Taking pleasure in things that are bad for you.
Music: The Beatles, “Here Comes the Sun”
It’s the William Tell Show. I call myself William Tell; you can call me Bill. Thank you for including me in your world. I hope today we’re all celebrating Liz Cheney’s keeping her leadership position in Congress.
I sat, smoking, on the kiosk outside the casino, at the intersection of Bayard and Russell Streets. This couple pulled up in a gray SUV, and stopped to wait for the light. They had both windows open, and they were both eating something. Looked like ice cream sandwiches. I said, “When they’re done, they’re going to throw that trash right out the windows.” I wondered how I had taken such an instant dislike to them. Maybe they had dark auras. They had music playing, but it wasn’t loud enough for me to tell whether I liked it or not.
I said, “Maybe they’re switched.”
“Switched” refers to a state of taking pleasure in things that are bad for you.
The concept comes from a book by Dr. John Diamond entitled, Your Body Doesn’t Lie. It made quite a splash when it was first published, in 1979. I bought my copy in 2004.
Diamond sets forth a system to identify body movements and environmental influences that strengthen or weaken the body. It’s not scientific, in that all the measurements depend on the subjective perceptions of the practitioner. There’s no way to design double-blind experiments.
One of his first examples pertains to honey versus sugar. He found that a teaspoon of honey will tend to strengthen a person, but a teaspoon of refined sugar will weaken the person. This is, of course, completely in line with all the New Age, touchy-feely political correctness of the time.
He says that one should not wear or hold any piece of metal that crosses the body’s centerline; unless the metal piece extends all the way around one’s body. So if you wear a necklace, for example, it’s important that it be metal all the way around.
He makes a distinction between what he calls “heterolateral motion” and “homolateral motion.” Heterolateral motion is like normal walking: the right arm and left foot both move the same way at the same time, and vice versa. In homolateral motion, one may have both arms moving the same way at the same time, or the right arm and right leg moving the same way at the same time. Obviously, one of these is more natural than the other, and he insists that heterolateral motion is healthier than homolateral motion.
So, some time later, when I decided to start lifting weights, I bought dumbbells instead of barbells. With a barbell, you’ve got this — bar of metal — that you’re holding across the centerline of your body; and you also have homolateral motion going on. With dumbbells, you have a separate weight in each hand, and you’ll normally alternate lifting between left and right arms.
Let’s take a break.
I will link to a blog post that included this passage. Quote:
Diamond sets forth that the life force passes through the body along fourteen meridians. If a person is deficient in the life force in a specific meridian, that weakness can be communicated to others. By a psi dynamic known as “sympathy” (He does not mention this by name.), on encountering a needy person, the naive observer will seek unwittingly to supply the other’s need. The result is that the observer becomes deficient also in the same meridian.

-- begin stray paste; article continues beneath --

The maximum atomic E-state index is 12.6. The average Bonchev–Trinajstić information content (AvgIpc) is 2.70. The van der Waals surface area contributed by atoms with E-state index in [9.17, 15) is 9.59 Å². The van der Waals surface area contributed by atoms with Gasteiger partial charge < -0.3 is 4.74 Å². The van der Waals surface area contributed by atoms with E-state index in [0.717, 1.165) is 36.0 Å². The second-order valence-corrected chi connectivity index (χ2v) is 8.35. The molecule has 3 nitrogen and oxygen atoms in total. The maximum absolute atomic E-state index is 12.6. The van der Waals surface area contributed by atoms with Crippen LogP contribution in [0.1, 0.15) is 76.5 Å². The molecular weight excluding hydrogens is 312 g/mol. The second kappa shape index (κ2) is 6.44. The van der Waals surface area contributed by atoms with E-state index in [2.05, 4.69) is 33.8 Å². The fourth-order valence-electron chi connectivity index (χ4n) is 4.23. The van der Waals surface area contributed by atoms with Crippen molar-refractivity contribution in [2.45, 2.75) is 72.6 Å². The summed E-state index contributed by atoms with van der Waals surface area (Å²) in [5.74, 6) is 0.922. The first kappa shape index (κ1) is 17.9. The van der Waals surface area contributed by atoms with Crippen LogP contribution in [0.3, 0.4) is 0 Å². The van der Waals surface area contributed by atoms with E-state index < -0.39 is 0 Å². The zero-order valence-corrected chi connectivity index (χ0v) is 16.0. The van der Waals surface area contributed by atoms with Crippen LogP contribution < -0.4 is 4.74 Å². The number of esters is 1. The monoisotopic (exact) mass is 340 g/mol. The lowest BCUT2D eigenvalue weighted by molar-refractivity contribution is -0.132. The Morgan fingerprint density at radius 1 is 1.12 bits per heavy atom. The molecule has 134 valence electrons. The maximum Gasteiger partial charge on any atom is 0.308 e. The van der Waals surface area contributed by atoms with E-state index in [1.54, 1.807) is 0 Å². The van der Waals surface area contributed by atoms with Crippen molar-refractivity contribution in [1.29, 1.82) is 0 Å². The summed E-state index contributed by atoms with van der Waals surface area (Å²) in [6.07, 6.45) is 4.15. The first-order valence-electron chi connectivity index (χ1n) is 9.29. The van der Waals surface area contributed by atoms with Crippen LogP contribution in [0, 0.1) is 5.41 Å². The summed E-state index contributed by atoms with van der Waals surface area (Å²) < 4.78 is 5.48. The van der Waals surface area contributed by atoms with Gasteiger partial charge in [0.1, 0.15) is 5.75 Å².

Such communication can occur in person; via appearance, as in a photograph or motion picture; or by sound of voice, whether live, recorded, or broadcast on radio or TV.
End quote For example, the book has a chapter about an imbalance of the eyes, called sanpaku. Marilyn Monroe, John F. Kennedy, and Abraham Lincoln all had it. I myself have it. Diamond says that gazing at the eyes in the photo of such a person, will induce weakness in the viewer.
As to music, Diamond emphatically condemns what is called the “stopped anapestic beat.” This is basically the rhythm pattern you find in The William Tell Overture, that opens every episode of my show; only, in rock, it’s a bit slower. It’s everywhere in rock and roll; this is basically what makes rock, rock.
Diamond said he observed dancers in a nightclub. When healthy music is playing, he said their body movements will be heterolateral. When unhealthy music is playing, he said their body movements switch, becoming homolateral.
As I recall, he said that The Beatles are healthy, but The Rolling Stones are unhealthy.
I recall seeing reports that the stopped anapestic beat is the exact opposite of the normal rhythms of the nervous system, so that listening to this music introduces confusion into one’s neurology. In researching that, this past week, all the references I find lead straight back to Diamond. The claim was widely publicized, but he’s the only one who ever made it. There is o corroborating research by others.
What does all this tell me, in terms of practical life from day to day? I don’t have time to micro-manage my environment. I can’t control what music they play in Royal Farms; I can’t preoccupy myself with avoiding eye contact with people who are sanpaku. It is enough for me to gain my strength from choosing to love the people around me.
Obviously, today we want some healthy music. I can’t think of anything healthier than “Here comes the sun,” by the Beatles. So, that’s it.